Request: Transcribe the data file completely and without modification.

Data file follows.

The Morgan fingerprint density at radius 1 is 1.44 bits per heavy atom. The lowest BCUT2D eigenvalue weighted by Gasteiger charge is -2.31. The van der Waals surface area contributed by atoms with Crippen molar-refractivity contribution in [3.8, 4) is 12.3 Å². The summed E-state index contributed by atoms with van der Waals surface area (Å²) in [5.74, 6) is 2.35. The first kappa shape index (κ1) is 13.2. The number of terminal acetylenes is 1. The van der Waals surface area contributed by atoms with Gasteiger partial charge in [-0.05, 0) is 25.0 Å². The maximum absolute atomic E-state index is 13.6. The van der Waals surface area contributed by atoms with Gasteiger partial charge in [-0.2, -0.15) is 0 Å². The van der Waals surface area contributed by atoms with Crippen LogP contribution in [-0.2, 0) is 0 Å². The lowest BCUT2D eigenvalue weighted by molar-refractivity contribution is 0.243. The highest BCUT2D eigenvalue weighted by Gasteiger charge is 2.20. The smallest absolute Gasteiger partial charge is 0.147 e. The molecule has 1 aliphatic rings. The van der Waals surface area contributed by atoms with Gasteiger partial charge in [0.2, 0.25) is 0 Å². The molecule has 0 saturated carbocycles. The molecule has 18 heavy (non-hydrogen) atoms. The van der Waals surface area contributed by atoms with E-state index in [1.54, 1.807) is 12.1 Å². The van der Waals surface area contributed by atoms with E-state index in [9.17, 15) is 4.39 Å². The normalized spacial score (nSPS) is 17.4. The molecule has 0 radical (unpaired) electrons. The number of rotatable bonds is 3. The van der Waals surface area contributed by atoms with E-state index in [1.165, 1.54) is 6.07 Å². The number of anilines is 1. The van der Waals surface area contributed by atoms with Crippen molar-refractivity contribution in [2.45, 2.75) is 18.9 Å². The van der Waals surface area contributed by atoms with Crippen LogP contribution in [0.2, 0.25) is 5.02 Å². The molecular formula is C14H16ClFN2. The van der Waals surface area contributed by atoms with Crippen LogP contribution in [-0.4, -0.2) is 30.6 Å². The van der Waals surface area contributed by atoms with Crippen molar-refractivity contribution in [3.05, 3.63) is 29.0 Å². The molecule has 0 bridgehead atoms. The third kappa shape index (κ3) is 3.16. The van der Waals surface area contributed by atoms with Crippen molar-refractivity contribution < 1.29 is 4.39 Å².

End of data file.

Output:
The Morgan fingerprint density at radius 1 is 1.44 bits per heavy atom. The lowest BCUT2D eigenvalue weighted by Gasteiger charge is -2.31. The van der Waals surface area contributed by atoms with Crippen molar-refractivity contribution in [3.8, 4) is 12.3 Å². The summed E-state index contributed by atoms with van der Waals surface area (Å²) in [5.74, 6) is 2.35. The first kappa shape index (κ1) is 13.2. The number of terminal acetylenes is 1. The van der Waals surface area contributed by atoms with Gasteiger partial charge in [-0.05, 0) is 25.0 Å². The maximum absolute atomic E-state index is 13.6. The van der Waals surface area contributed by atoms with Gasteiger partial charge in [-0.2, -0.15) is 0 Å². The van der Waals surface area contributed by atoms with Crippen LogP contribution in [-0.2, 0) is 0 Å². The lowest BCUT2D eigenvalue weighted by molar-refractivity contribution is 0.243. The highest BCUT2D eigenvalue weighted by Gasteiger charge is 2.20. The smallest absolute Gasteiger partial charge is 0.147 e. The molecule has 1 aliphatic rings. The van der Waals surface area contributed by atoms with Gasteiger partial charge in [0.2, 0.25) is 0 Å². The molecule has 0 saturated carbocycles. The molecule has 18 heavy (non-hydrogen) atoms. The van der Waals surface area contributed by atoms with E-state index in [1.54, 1.807) is 12.1 Å². The van der Waals surface area contributed by atoms with E-state index in [9.17, 15) is 4.39 Å². The normalized spacial score (nSPS) is 17.4. The molecule has 0 radical (unpaired) electrons. The number of rotatable bonds is 3. The van der Waals surface area contributed by atoms with E-state index in [1.165, 1.54) is 6.07 Å². The number of anilines is 1. The van der Waals surface area contributed by atoms with Crippen molar-refractivity contribution in [2.45, 2.75) is 18.9 Å². The van der Waals surface area contributed by atoms with Crippen LogP contribution in [0.2, 0.25) is 5.02 Å². The molecular formula is C14H16ClFN2. The van der Waals surface area contributed by atoms with Crippen LogP contribution in [-0.4, -0.2) is 30.6 Å². The van der Waals surface area contributed by atoms with Crippen molar-refractivity contribution in [3.05, 3.63) is 29.0 Å². The molecule has 0 bridgehead atoms. The third kappa shape index (κ3) is 3.16. The van der Waals surface area contributed by atoms with Crippen molar-refractivity contribution < 1.29 is 4.39 Å².